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Headspace and case length for a newbie...

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Post Options Post Options   Thanks (0) Thanks(0)     Back to Top Direct Link To This Post Posted: February/13/2008 at 07:32
richardca99 View Drop Down
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As a new reloader about to get started, I'm trying to clear up some confusion.  You guys have been great about answering my questions, and I really appreciate it.  Here's a couple more...
 
I'm having a little trouble getting my head around the concept of headspace and case length.  I understand what they are, but I'm not 100% sure how I address them in the reloading process.
 
Headspace:  With once-fired brass that is neck-sized only, I'm assuming that headspace will be correct, as the case has been fire-formed to my chamber; if so, then headspace of a cartridge case is important when you full-length resize.  Am I correct?  With new brass, I assume that I don't have to worry about headspace, as you don't full-length size a new case.  If I'm missing the point entirely, please explain how I address headspace with my bolt guns to ensure that I'm optimizing accuracy.
 
Case length:  Am I to measure the chamber length of my guns's chamber and then just trim the case length to less than this measurement?  If so, how much less?  Or, are fired cases to be trimmed to a SAAMI spec?  How are case length and headspace typically addressed by the reloader.
 
FYI...I'm not a 6mm BR shooter, just a guy trying to work up really accurate deer loads for his sporter bolt guns. 
Post Options Post Options   Thanks (0) Thanks(0)     Back to Top Direct Link To This Post Posted: February/13/2008 at 08:05
pyro6999 View Drop Down
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i full length new brass cause usually the mouths are messed up enough you can seat a bullet in them, of course this could be done with a neck sizer but since i dont have one i have to run the press about 3/4 of the way up to basically accomplish the same thing.
are talking about belted cases like a 7mm mag or standard cases i.e.  30-06 in reguards to headspace, cause they head space differently, most of  your standards space off the should where your magnums with belts space off the belt.
trimming: if you have the tools to measure chamber length i would use it, i myself trim a bit extra off my cases for expansion just in case insurance not much and extra turn or two maybe.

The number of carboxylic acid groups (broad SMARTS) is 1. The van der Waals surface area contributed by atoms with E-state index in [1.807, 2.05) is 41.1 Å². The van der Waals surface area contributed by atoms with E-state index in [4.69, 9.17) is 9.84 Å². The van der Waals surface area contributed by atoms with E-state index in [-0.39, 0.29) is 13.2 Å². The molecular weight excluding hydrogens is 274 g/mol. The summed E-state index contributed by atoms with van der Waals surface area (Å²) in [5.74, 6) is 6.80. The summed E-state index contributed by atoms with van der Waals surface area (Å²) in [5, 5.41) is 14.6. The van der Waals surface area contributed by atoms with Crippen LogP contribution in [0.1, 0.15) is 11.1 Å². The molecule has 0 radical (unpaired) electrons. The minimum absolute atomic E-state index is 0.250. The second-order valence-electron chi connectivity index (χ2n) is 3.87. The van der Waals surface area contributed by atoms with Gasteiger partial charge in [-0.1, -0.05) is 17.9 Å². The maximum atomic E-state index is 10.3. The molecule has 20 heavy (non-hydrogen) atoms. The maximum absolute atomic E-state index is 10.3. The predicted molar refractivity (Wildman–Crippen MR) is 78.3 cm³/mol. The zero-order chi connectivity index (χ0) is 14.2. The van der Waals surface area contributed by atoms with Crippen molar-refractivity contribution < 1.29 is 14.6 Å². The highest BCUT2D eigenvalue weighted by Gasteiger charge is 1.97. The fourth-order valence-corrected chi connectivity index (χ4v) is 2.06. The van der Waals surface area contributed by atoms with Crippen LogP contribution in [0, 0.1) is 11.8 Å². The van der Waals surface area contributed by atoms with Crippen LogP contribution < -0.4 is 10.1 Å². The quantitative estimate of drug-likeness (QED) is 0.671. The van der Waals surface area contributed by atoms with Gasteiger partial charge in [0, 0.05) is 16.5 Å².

Post Options Post Options   Thanks (0) Thanks(0)     Back to Top Direct Link To This Post Posted: February/13/2008 at 08:28
Dale Clifford View Drop Down
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headspace is the concept that determines how you will load. no headspace is usually associated with, tight bolt closure, better accuracy, because the case is left to max. dimensions, in relation to the chamber, a lot of headspace means the case is min. dimension to the chamber, (or the same as a FL die) which increases feeding realiability but decreases the accuracy because the bullet is usually no centered in the bore.

If cases are too long the extra material is jammed into the start of the leade area and increases the pressure. cases get to long by repeated full length resizing which lengthens the brass on the down stroke when the shoulder is pushed back, (some sources say the expander ball pulls the neck longer--take your pick). thus a neck die gets around this process as does partial fl resizing.

usually after fire forming the case will be at a small rebound dimension smaller than the chamber-- just right-- this is the dimension you will want most of the time, and try to duplicate in the reloading process. many tools are available but the general principle is the same.

Post Options Post Options   Thanks (0) Thanks(0)     Back to Top Direct Link To This Post Posted: February/13/2008 at 08:43
Steelbenz View Drop Down
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Good question,
First I'd ask what reloading manual you are using, the Hornady handbook #7 has a great explanation of the case and chamber mechanics. The problem with Full length resizing is you lose that fire formed brass, the die squeezes the brass back to SAAMI diameter and your head spacing of the brass for your rifle is no longer good. Also, due to the chamber wall and the brass losing that hand in glove fit, it will also let the brass grow again causing weakening of the brass and pushing the neck forward again making trimming necessary. New brass will have the same problem until you fire it in your rifle. Once a case has been fired in your rifle head spacing really takes care of itself, unless the chamber of your rifle is jacked then you have more troubles than I can get into here. After cleaning fired cases always check them in good light and if your like me, old eyes, get a bench magnifying glass with lights built in. When looking at the head area of the case (extractor groove end) if you see cracks or spots that just don't look right scrap it.  Cases are cheap compared to eyes and facial burns and head failures even on bolt guns aren't funny. On to case length, I think your confusing case length and Cartridge Overall Length. (COL) Case length is just that the length of the case from head to neck, the actual area that the chamber holds, the other COL is what some people play with, its the distance between where the bullet sits in the chambered case and the land and grooves of the rifling in the barrel. There are special tools you can buy to check this. Also a few quick tricks,but as a new reloader I'd stay with adjusting powder charges and bullet weights before diving into the black arts. LOL If you haven't already bought a reloading manual I'd recommend the Hornady seventh edition just for what I wrote about earlier.  I work for Mercedes Benz not Hornady so I'm not trying to make a sale. LOL